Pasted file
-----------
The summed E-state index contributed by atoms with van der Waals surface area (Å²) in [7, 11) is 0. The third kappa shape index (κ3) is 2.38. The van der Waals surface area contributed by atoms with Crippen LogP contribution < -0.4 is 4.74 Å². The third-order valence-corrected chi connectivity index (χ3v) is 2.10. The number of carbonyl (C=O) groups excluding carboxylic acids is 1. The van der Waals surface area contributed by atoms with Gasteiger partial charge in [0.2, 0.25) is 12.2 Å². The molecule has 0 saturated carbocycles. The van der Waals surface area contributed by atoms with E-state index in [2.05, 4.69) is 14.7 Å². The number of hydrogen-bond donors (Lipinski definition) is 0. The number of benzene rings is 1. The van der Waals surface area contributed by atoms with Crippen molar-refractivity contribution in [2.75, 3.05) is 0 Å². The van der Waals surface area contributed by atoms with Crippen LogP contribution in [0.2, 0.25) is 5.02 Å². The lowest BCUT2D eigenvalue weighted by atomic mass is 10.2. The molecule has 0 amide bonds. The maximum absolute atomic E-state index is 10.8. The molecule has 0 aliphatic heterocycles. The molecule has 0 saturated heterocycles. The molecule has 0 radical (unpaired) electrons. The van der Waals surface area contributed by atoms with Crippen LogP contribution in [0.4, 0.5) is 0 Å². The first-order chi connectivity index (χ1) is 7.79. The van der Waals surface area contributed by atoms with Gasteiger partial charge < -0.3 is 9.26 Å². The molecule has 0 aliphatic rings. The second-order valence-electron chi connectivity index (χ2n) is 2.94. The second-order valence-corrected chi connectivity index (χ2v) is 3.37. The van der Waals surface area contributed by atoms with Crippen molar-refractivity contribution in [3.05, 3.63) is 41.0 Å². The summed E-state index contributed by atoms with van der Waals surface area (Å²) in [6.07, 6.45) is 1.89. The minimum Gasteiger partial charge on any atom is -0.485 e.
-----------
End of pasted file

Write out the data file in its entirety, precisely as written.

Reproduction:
The summed E-state index contributed by atoms with van der Waals surface area (Å²) in [7, 11) is 0. The third kappa shape index (κ3) is 2.38. The van der Waals surface area contributed by atoms with Crippen LogP contribution < -0.4 is 4.74 Å². The third-order valence-corrected chi connectivity index (χ3v) is 2.10. The number of carbonyl (C=O) groups excluding carboxylic acids is 1. The van der Waals surface area contributed by atoms with Gasteiger partial charge in [0.2, 0.25) is 12.2 Å². The molecule has 0 saturated carbocycles. The van der Waals surface area contributed by atoms with E-state index in [2.05, 4.69) is 14.7 Å². The number of hydrogen-bond donors (Lipinski definition) is 0. The number of benzene rings is 1. The van der Waals surface area contributed by atoms with Crippen molar-refractivity contribution in [2.75, 3.05) is 0 Å². The van der Waals surface area contributed by atoms with Crippen LogP contribution in [0.2, 0.25) is 5.02 Å². The lowest BCUT2D eigenvalue weighted by atomic mass is 10.2. The molecule has 0 amide bonds. The maximum absolute atomic E-state index is 10.8. The molecule has 0 aliphatic heterocycles. The molecule has 0 saturated heterocycles. The molecule has 0 radical (unpaired) electrons. The van der Waals surface area contributed by atoms with Crippen LogP contribution in [0.4, 0.5) is 0 Å². The first-order chi connectivity index (χ1) is 7.79. The van der Waals surface area contributed by atoms with Gasteiger partial charge < -0.3 is 9.26 Å². The molecule has 0 aliphatic rings. The second-order valence-electron chi connectivity index (χ2n) is 2.94. The second-order valence-corrected chi connectivity index (χ2v) is 3.37. The van der Waals surface area contributed by atoms with Crippen molar-refractivity contribution in [3.05, 3.63) is 41.0 Å². The summed E-state index contributed by atoms with van der Waals surface area (Å²) in [6.07, 6.45) is 1.89. The minimum Gasteiger partial charge on any atom is -0.485 e.